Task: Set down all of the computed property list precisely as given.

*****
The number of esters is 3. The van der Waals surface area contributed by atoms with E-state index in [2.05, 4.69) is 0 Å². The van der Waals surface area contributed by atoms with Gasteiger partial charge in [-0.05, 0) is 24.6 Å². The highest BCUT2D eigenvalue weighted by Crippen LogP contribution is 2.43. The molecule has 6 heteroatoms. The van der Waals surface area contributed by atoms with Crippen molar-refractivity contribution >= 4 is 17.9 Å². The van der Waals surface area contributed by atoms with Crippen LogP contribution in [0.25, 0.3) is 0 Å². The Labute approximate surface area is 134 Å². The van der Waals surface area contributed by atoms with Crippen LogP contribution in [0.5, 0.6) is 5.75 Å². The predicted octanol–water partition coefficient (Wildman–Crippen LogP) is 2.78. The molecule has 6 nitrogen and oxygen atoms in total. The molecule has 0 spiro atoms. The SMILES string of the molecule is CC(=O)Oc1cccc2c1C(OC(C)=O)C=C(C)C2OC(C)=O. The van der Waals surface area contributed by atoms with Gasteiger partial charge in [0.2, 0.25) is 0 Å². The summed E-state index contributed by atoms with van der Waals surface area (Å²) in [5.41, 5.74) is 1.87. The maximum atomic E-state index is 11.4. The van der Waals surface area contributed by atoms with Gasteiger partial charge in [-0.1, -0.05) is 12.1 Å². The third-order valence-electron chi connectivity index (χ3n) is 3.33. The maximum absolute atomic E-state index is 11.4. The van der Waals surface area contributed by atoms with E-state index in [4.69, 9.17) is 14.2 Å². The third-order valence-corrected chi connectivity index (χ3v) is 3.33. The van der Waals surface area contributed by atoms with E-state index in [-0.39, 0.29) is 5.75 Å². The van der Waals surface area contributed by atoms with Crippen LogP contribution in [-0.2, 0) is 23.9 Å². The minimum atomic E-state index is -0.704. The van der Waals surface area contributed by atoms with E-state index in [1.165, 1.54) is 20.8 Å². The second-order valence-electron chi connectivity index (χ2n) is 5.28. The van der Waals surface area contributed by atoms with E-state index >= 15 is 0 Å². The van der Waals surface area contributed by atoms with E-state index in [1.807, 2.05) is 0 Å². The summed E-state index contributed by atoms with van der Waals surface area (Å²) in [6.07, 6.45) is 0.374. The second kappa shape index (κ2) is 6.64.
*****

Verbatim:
The number of esters is 3. The van der Waals surface area contributed by atoms with E-state index in [2.05, 4.69) is 0 Å². The van der Waals surface area contributed by atoms with Gasteiger partial charge in [-0.05, 0) is 24.6 Å². The highest BCUT2D eigenvalue weighted by Crippen LogP contribution is 2.43. The molecule has 6 heteroatoms. The van der Waals surface area contributed by atoms with Crippen molar-refractivity contribution >= 4 is 17.9 Å². The van der Waals surface area contributed by atoms with Crippen LogP contribution in [0.25, 0.3) is 0 Å². The Labute approximate surface area is 134 Å². The van der Waals surface area contributed by atoms with Crippen LogP contribution in [0.5, 0.6) is 5.75 Å². The predicted octanol–water partition coefficient (Wildman–Crippen LogP) is 2.78. The molecule has 6 nitrogen and oxygen atoms in total. The molecule has 0 spiro atoms. The SMILES string of the molecule is CC(=O)Oc1cccc2c1C(OC(C)=O)C=C(C)C2OC(C)=O. The van der Waals surface area contributed by atoms with Gasteiger partial charge in [0.2, 0.25) is 0 Å². The summed E-state index contributed by atoms with van der Waals surface area (Å²) in [5.41, 5.74) is 1.87. The maximum atomic E-state index is 11.4. The van der Waals surface area contributed by atoms with Gasteiger partial charge in [-0.1, -0.05) is 12.1 Å². The third-order valence-electron chi connectivity index (χ3n) is 3.33. The maximum absolute atomic E-state index is 11.4. The van der Waals surface area contributed by atoms with E-state index in [4.69, 9.17) is 14.2 Å². The third-order valence-corrected chi connectivity index (χ3v) is 3.33. The van der Waals surface area contributed by atoms with E-state index in [-0.39, 0.29) is 5.75 Å². The van der Waals surface area contributed by atoms with Crippen LogP contribution in [-0.2, 0) is 23.9 Å². The minimum atomic E-state index is -0.704. The van der Waals surface area contributed by atoms with E-state index in [1.165, 1.54) is 20.8 Å². The second-order valence-electron chi connectivity index (χ2n) is 5.28. The van der Waals surface area contributed by atoms with E-state index >= 15 is 0 Å². The van der Waals surface area contributed by atoms with E-state index in [1.807, 2.05) is 0 Å². The summed E-state index contributed by atoms with van der Waals surface area (Å²) in [6.07, 6.45) is 0.374. The second kappa shape index (κ2) is 6.64.